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HomeStudy AbroadUnlocking the Vietnamese Language: A Student’s Perspective in Saigon

Unlocking the Vietnamese Language: A Student’s Perspective in Saigon

Leanna Robinson espouses the benefits of language learning at an immersion school in Vietnam’s greatest metropolis

Vietnam—the land of delicious food, viral-worthy motorcycle traffic, immense history, and… language classes? Learning Vietnamese is definitely not on the radar for many language learners, and as I’ve written before, it’s notoriously difficult to find language-learning materials in Vietnamese.1 Unlike many international languages such as French, Spanish, or English, Vietnamese is spoken primarily by native speakers and there are few opportunities outside the community to learn the language. The greatest way to overcome the barrier to entry to learning this language is to buckle up and take the leap to Vietnam itself.

Saigon’s Linguistic Playground

The vibrant streets of Saigon (officially now Ho Chi Minh City but still called Saigon by most locals) have long been a hub of culture and history in Vietnam. I decided to study with Live the Language (LTL) Language School for the balmy month of May. LTL set up a homestay through the school with a lovely three-generational family in the multicultural and hip neighborhood Bình Thạnh. The neighborhood is composed of narrow alleys just waiting for you to get lost in, with street vendors, hip cafés, and bars around each corner. My homestay family went above and beyond—they took me on adventures around the neighborhood and the city each weekend, and we would often go on walks in the evening after the heat was more bearable to explore the bustling nighttime streets. In many ways, Saigon is a city that comes alive at night—especially in the summer—due to the heat. Because I stayed with a homestay family, I also had homecooked meals each night and was able to talk about my day. Saigon is not just a city; it’s a gateway to a world of language, culture, and connection, just waiting to be explored.

Family Ties

One of the distinctive features of learning Vietnamese in Saigon is the opportunity to live with a multi-generational Vietnamese family. This arrangement provides an invaluable insight into the culture, traditions, and way of life that textbooks alone cannot convey. Here are some of the benefits:

Cultural Immersion: Sharing a home with a Vietnamese family exposes students to the customs, rituals, and celebrations that are an integral part of Vietnamese life. Whether it’s participating in Lunar New Year festivities, enjoying traditional family meals, or learning the art of making delicious pho, living with a local family offers a truly immersive cultural experience.

Language Practice: Living with native speakers ensures constant exposure to the Vietnamese language. Conversations with family members help students improve their language skills rapidly, building their confidence in speaking and listening comprehension.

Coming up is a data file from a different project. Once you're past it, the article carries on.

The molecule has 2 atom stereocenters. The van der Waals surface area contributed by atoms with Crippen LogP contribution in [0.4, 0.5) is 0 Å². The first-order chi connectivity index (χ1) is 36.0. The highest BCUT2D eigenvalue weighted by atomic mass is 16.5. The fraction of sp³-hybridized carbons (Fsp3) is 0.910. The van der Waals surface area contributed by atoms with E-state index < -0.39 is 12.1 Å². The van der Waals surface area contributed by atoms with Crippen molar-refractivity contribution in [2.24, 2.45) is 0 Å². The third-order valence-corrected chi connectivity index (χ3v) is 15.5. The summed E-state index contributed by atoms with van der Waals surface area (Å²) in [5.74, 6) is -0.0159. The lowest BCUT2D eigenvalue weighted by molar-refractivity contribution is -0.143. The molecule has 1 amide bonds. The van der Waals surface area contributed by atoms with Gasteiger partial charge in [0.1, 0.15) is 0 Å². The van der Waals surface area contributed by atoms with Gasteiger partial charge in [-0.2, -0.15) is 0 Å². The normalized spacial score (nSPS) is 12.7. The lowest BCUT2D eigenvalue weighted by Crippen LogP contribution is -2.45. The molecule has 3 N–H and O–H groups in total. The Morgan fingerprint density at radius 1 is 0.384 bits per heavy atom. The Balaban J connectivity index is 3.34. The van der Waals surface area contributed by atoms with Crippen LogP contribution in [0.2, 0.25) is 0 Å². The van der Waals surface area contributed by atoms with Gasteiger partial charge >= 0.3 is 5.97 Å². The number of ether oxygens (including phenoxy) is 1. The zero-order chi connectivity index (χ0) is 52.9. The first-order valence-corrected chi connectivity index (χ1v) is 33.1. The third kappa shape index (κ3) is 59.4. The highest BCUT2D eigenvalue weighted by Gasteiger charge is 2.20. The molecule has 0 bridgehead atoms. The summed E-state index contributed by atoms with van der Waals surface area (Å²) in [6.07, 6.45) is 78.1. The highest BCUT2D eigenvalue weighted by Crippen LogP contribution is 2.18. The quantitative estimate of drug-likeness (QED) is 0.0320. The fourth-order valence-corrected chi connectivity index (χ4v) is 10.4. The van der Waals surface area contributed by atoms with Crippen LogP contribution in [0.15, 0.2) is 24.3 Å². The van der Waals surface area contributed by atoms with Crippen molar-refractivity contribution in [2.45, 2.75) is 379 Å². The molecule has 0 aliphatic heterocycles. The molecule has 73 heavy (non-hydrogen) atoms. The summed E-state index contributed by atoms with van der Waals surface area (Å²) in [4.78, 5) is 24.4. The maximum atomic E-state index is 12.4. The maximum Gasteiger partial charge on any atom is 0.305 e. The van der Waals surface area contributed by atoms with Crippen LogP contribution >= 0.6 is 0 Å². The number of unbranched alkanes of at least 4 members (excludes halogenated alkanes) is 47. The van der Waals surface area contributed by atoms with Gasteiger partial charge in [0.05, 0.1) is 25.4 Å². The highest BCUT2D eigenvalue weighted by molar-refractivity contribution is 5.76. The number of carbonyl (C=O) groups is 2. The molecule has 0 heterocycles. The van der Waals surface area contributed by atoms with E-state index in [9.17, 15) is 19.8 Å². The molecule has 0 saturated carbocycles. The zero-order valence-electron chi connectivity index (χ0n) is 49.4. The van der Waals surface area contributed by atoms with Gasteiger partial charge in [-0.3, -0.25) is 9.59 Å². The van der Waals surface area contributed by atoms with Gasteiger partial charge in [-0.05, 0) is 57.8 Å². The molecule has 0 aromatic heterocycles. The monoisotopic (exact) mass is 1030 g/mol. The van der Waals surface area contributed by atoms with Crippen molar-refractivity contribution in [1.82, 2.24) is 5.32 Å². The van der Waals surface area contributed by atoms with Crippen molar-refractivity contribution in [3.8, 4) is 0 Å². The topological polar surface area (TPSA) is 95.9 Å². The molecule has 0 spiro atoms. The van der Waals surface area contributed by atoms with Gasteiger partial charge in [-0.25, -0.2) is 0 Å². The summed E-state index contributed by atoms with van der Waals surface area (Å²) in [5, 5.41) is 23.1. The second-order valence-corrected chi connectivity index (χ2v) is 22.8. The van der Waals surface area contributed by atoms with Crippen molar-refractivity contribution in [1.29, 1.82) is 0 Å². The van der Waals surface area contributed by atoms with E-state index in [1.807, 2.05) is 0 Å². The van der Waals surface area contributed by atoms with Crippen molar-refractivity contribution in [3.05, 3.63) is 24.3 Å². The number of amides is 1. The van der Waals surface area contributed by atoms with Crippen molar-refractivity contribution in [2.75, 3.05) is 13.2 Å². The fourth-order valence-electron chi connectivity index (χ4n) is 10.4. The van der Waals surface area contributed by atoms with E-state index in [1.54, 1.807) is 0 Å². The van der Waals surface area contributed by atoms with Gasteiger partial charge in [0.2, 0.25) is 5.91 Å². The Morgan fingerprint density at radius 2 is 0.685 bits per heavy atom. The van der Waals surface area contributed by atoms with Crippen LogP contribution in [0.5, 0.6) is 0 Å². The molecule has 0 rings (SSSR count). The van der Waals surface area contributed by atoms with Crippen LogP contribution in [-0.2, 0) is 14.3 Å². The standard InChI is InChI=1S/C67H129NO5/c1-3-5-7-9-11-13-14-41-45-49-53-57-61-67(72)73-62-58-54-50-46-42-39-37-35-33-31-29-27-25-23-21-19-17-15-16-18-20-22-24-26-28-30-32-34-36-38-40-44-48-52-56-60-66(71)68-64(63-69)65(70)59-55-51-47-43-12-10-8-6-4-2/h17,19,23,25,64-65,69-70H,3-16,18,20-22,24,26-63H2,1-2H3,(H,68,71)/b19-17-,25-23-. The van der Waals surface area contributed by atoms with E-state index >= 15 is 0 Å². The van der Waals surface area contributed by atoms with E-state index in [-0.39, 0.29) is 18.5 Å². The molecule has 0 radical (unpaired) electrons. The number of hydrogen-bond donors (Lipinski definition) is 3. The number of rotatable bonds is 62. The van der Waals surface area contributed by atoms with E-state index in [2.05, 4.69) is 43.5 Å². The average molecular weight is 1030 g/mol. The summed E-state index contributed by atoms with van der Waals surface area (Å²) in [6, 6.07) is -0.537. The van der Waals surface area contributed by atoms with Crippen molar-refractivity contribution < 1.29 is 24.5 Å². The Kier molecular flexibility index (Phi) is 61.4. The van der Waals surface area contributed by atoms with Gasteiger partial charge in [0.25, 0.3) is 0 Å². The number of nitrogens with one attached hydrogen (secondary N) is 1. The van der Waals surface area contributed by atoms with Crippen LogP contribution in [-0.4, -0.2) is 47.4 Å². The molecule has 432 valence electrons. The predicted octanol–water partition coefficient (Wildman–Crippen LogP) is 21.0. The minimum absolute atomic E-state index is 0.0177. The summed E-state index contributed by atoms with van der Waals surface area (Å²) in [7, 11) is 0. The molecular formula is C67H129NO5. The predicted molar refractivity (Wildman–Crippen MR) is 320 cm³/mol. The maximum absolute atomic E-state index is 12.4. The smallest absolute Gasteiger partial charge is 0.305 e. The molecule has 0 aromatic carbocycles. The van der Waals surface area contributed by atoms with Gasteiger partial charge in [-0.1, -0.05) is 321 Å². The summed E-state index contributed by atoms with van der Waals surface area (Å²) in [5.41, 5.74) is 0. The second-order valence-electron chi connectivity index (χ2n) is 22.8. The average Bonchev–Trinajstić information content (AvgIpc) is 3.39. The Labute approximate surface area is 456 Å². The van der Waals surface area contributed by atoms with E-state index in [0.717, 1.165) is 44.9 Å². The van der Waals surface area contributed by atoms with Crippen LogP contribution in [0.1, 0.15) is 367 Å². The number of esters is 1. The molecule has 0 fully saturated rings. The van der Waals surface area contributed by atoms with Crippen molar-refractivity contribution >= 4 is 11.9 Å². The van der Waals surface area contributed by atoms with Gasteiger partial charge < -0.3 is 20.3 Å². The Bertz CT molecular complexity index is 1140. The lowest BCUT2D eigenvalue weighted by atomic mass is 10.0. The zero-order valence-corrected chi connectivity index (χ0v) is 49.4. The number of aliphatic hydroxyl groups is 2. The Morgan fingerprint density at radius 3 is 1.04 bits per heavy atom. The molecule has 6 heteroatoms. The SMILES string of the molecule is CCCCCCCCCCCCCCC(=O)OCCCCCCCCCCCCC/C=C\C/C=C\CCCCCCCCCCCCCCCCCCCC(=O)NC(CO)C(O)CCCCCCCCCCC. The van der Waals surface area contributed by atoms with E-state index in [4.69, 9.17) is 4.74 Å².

Emotional Support: Adjusting to life in a new country can be challenging, but the presence of a supportive family provides a sense of belonging and security. This familial support network can be particularly comforting for international students.

For the Intrepid Traveler

Each year, Vietnam attracts more than 3.6 million international visitors, according to the National Authority of Tourism. It’s a country that is getting more and more attention from a wide variety of travelers, especially those searching for a place that can still be visited on a budget. Adding a language-learning course—even for a portion of the trip—can turn a typical vacation into an enriching immersion experience. I can’t count the number of foreigners who heard me speaking Vietnamese in public and were shocked when I told them I had only been in the country for a few weeks. Many shared that they’d been in the country for much longer and could only exchange pleasantries, if that. I also visited Thailand after Vietnam, except without a language immersion exchange, and I was just like those other visitors who essentially couldn’t speak the language at all. It’s not that I am a language whiz—on the contrary, I think that all it takes is a streak of curiosity to pick up a working knowledge of any language. However, the most evident difference was that I took immersion language classes at LTL in Vietnam, while I just relied on “immersion” in Thailand. I spent over four times as long in Thailand, yet I was able to learn a great deal more Vietnamese than Thai. I’m living proof that taking immersion language classes is an invaluable supplement to any trip. There are additional benefits to adding a language-learning course to any trip, especially a trip to Vietnam:

Forces you to stay still: While it’s a blast to hop around from city to city, especially in Vietnam with the popular motorcycle routes, it’s such a pleasure to be able to stay in one place for an extended amount of time. Taking language courses was a great opportunity for me to really get to know the ins and outs of Saigon, rather than just seeing a snapshot of a series of locations.

Gives structure to your trip and to each day: My favorite thing about my class is that I knew that each morning would be spent learning Vietnamese, leaving the afternoon open to explore, relax, or try something new. I didn’t feel pressured to have bespoke experiences at every moment of each day, and I enjoyed the structure that classes gave me.

Offers an opportunity to talk to locals: Many travelers spend almost all of their time talking only to other foreigners instead of the locals themselves. Traveling can easily become an insular experience, for the backpacker hostel crowd, older travelers, and couples alike. Not only was I able to have “language safaris” exploring the town with my tutor, but I also became acquainted with the other staff at LTL who were around my age and had fun exploring the city and chatting with them. They offered advice, insight, and friendship that I otherwise would not have experienced.